Secretary of the Arts

This arrived in my email inbox this morning…

While I could see some problems with this, my guess is that it would be more good than bad.

Quincy Jones has started a petition to ask President-Elect Obama to appoint a Secretary of the  Arts. While many other countries have had Ministers of Art or Culture for centuries, The United States has never created such a position. Those in the arts need this and our country needs the arts now more than ever. Please take a moment to sign this important petition and then  pass it on to your friends and colleagues.

Click here to sign the petition.

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Author of Befriending Silence, The Big Book of Christian Mysticism, Answering the Contemplative Call, and other books. Retreat leader. Speaker. Professed Lay Cistercian.

  • Kirk

    I completely agree – far, far more good than bad. No bad at all, really. My thoughts:

  • no name

    Constitutionally, it doesn’t matter whether or not we “like” this idea of a secretary of the arts, the fact is, it has no place in a free society.

    Artists (musicians, dancers, actors, poets…etc.) are the biggest champions of individual expression and personal freedom I know. Yet somehow, they think it’s okay to create a cabinet position to impose their values on the rest of the country. This is no different from a nasty special interest group lobbying government to get some preferential treatment. It’s unfair to everyone else who has to support big government with their wallets.

    …not mentioning the harm this this would do to the arts.

    • Carl McColman

      Dear [No Name Provided]:

      Clearly, we have radically different ideas not only about the arts, but about what constitutes the public, including public interest and the public good. Your comment suggests to me that you see the arts as entirely private in nature: individuals engaged in self-expression, the products of which they can attempt to sell in the free market, with “greatness” mostly a matter of how successful a work is (if not financially, than at least critically). If this is all there is to the arts, then I agree with you: keep government out of it.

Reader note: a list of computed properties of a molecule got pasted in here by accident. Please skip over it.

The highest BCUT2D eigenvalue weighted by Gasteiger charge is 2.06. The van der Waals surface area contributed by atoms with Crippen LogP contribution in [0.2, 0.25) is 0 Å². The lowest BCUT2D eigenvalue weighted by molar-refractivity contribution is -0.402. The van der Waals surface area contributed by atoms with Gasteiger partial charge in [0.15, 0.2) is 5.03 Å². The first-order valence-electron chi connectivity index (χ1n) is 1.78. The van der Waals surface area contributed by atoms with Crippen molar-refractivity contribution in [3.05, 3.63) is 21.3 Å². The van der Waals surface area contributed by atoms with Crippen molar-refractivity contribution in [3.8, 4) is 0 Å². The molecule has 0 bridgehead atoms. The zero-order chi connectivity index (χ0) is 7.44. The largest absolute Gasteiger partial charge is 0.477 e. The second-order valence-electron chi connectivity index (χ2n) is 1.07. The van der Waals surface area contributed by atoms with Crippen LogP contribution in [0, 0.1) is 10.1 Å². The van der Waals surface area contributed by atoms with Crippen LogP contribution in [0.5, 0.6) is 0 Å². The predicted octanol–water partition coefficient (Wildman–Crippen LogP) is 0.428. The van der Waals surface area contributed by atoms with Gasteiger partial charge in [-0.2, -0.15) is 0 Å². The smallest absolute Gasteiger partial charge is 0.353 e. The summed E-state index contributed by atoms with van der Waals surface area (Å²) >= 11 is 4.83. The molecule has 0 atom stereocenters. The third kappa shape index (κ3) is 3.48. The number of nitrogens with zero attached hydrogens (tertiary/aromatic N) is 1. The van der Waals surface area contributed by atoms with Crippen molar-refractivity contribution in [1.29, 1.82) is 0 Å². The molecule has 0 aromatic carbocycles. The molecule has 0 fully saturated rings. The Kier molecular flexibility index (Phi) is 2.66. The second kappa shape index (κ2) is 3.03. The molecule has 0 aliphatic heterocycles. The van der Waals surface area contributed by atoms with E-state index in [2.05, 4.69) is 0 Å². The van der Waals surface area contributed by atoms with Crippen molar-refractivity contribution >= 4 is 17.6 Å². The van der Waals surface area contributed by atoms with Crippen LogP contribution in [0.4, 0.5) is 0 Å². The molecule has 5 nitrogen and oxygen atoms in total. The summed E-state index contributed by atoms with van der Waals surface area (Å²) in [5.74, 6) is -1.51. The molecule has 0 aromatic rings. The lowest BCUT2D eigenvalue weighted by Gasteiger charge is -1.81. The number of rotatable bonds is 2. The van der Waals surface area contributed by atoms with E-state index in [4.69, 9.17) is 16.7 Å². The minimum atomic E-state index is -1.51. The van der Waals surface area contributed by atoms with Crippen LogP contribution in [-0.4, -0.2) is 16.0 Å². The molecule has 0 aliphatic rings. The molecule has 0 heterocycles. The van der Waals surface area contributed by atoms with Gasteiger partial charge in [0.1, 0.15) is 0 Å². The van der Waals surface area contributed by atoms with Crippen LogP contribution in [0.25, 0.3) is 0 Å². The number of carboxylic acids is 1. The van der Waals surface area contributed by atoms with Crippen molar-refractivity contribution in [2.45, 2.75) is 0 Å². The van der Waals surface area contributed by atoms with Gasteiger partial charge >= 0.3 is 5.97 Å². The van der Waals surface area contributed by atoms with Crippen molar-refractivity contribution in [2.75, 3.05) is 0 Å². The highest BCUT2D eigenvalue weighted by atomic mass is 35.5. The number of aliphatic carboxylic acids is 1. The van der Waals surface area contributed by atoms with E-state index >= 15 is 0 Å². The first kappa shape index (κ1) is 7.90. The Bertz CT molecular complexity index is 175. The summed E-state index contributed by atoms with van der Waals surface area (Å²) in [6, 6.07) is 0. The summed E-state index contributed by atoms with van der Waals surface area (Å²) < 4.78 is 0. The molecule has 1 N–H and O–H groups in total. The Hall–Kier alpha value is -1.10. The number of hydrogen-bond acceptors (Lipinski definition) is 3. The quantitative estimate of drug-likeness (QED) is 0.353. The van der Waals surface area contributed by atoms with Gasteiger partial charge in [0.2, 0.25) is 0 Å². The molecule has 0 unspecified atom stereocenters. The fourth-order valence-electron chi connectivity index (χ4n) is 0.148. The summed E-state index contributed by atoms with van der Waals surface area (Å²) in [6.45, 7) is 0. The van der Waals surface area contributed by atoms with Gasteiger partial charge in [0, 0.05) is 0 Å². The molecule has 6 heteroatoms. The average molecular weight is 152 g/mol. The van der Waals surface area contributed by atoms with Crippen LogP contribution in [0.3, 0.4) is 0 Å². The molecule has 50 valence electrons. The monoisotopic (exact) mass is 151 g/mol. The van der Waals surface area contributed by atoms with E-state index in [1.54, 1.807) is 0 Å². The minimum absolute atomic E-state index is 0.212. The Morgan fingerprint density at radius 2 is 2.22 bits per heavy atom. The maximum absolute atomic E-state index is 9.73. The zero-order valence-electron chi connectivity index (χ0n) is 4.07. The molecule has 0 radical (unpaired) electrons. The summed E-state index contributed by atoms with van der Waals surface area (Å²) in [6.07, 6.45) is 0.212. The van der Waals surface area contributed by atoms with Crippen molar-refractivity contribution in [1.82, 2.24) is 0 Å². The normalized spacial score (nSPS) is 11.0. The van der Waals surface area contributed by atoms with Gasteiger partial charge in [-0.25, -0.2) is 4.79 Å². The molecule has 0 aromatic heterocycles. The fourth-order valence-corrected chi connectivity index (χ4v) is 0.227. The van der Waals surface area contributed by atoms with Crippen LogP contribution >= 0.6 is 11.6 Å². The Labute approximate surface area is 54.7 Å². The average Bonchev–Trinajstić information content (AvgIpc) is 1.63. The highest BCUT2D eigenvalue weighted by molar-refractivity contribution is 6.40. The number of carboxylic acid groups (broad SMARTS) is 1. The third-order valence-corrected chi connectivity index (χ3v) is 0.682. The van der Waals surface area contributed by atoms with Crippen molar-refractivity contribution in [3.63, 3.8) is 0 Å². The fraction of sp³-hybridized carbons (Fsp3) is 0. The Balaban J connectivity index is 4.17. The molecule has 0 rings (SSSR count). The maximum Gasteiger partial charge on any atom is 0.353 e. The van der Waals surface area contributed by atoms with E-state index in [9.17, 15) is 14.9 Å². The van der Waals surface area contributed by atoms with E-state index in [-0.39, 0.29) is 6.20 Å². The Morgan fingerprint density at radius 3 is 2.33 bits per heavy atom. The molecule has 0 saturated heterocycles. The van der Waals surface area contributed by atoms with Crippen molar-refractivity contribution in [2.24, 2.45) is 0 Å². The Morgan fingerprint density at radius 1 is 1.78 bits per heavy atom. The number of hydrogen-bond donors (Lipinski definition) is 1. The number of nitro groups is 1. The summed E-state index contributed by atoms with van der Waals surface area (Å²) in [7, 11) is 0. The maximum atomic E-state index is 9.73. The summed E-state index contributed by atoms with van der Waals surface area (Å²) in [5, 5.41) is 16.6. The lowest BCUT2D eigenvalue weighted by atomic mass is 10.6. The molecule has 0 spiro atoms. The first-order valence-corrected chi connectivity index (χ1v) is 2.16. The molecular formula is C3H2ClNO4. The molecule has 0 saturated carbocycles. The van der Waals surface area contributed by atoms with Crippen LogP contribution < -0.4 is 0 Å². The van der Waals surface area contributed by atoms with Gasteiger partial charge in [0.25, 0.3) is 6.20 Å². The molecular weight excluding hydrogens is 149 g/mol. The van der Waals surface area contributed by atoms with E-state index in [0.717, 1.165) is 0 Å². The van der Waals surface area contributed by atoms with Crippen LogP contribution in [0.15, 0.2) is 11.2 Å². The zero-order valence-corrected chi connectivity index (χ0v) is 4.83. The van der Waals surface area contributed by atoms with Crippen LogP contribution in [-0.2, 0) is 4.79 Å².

But as a professional artist, I know that as soon as my work is published, there is a public dimension to it (the pun is quite intentional). I believe there is a public interest directly relevant to the creation, dissemination, and preservation of the arts, for it is the arts, more than the stock market, more than the wranglings on capital hill, that define a people’s culture and provide the most lasting legacy that will be bequeathed to future generations. Since I refuse to buy in to the neo-conservative paranoia that insists all government is tyranny, I believe there is a legitimate and valuable place for a public forum which can function as an advocate for the arts. Granted, such a forum could easily become censorious — a danger to which we both allude in our comments above — but in a free democracy, I believe such problems would sort themselves out over time. And a “department of the arts” (which I suppose would be a revitalization of the current NEA) would not be in the business of suppressing controversial art, but simply of advocating for the ongoing role of the arts in our public life (including public education). In other words, I don’t believe a department of the arts will suppress artists like the Dixie Chicks, just because they dared to criticize the president. It will, however, make sure that our young people get the opportunity to learn how to make music, ensuring that future Dixie Chicks will have the opportunity to make their own music. Likewise, a department of the arts will not make an artist like Robert Mapplethorpe any more — or less — contested than he already is.

  • Gadhadhraya

    amazing stuff thanx :)

  • Keshavaya

    That’s Too nice, when it comes in india hope it can make a Rocking place for youngster.. hope that come true.